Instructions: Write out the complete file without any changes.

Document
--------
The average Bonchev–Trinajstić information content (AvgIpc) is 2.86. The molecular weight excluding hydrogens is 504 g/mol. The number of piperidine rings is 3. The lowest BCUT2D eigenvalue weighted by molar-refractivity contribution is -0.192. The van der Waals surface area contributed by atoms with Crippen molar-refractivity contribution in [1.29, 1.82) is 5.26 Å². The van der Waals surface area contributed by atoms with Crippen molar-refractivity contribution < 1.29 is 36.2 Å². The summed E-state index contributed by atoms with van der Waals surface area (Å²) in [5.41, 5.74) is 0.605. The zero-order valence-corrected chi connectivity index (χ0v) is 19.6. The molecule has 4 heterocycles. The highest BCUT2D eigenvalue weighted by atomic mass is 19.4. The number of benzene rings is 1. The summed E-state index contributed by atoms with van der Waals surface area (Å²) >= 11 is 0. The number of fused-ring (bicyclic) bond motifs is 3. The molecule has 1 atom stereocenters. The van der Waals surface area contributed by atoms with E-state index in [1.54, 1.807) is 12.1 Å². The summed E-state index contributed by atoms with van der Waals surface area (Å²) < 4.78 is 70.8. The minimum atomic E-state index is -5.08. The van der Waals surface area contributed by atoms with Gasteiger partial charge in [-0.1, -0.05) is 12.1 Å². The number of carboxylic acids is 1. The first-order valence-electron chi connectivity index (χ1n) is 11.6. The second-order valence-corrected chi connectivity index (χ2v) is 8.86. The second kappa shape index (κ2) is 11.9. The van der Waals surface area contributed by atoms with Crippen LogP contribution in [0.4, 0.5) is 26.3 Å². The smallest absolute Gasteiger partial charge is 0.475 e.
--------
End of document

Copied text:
The average Bonchev–Trinajstić information content (AvgIpc) is 2.86. The molecular weight excluding hydrogens is 504 g/mol. The number of piperidine rings is 3. The lowest BCUT2D eigenvalue weighted by molar-refractivity contribution is -0.192. The van der Waals surface area contributed by atoms with Crippen molar-refractivity contribution in [1.29, 1.82) is 5.26 Å². The van der Waals surface area contributed by atoms with Crippen molar-refractivity contribution < 1.29 is 36.2 Å². The summed E-state index contributed by atoms with van der Waals surface area (Å²) in [5.41, 5.74) is 0.605. The zero-order valence-corrected chi connectivity index (χ0v) is 19.6. The molecule has 4 heterocycles. The highest BCUT2D eigenvalue weighted by atomic mass is 19.4. The number of benzene rings is 1. The summed E-state index contributed by atoms with van der Waals surface area (Å²) >= 11 is 0. The number of fused-ring (bicyclic) bond motifs is 3. The molecule has 1 atom stereocenters. The van der Waals surface area contributed by atoms with E-state index in [1.54, 1.807) is 12.1 Å². The summed E-state index contributed by atoms with van der Waals surface area (Å²) < 4.78 is 70.8. The minimum atomic E-state index is -5.08. The van der Waals surface area contributed by atoms with Gasteiger partial charge in [-0.1, -0.05) is 12.1 Å². The number of carboxylic acids is 1. The first-order valence-electron chi connectivity index (χ1n) is 11.6. The second-order valence-corrected chi connectivity index (χ2v) is 8.86. The second kappa shape index (κ2) is 11.9. The van der Waals surface area contributed by atoms with Crippen LogP contribution in [0.4, 0.5) is 26.3 Å². The smallest absolute Gasteiger partial charge is 0.475 e.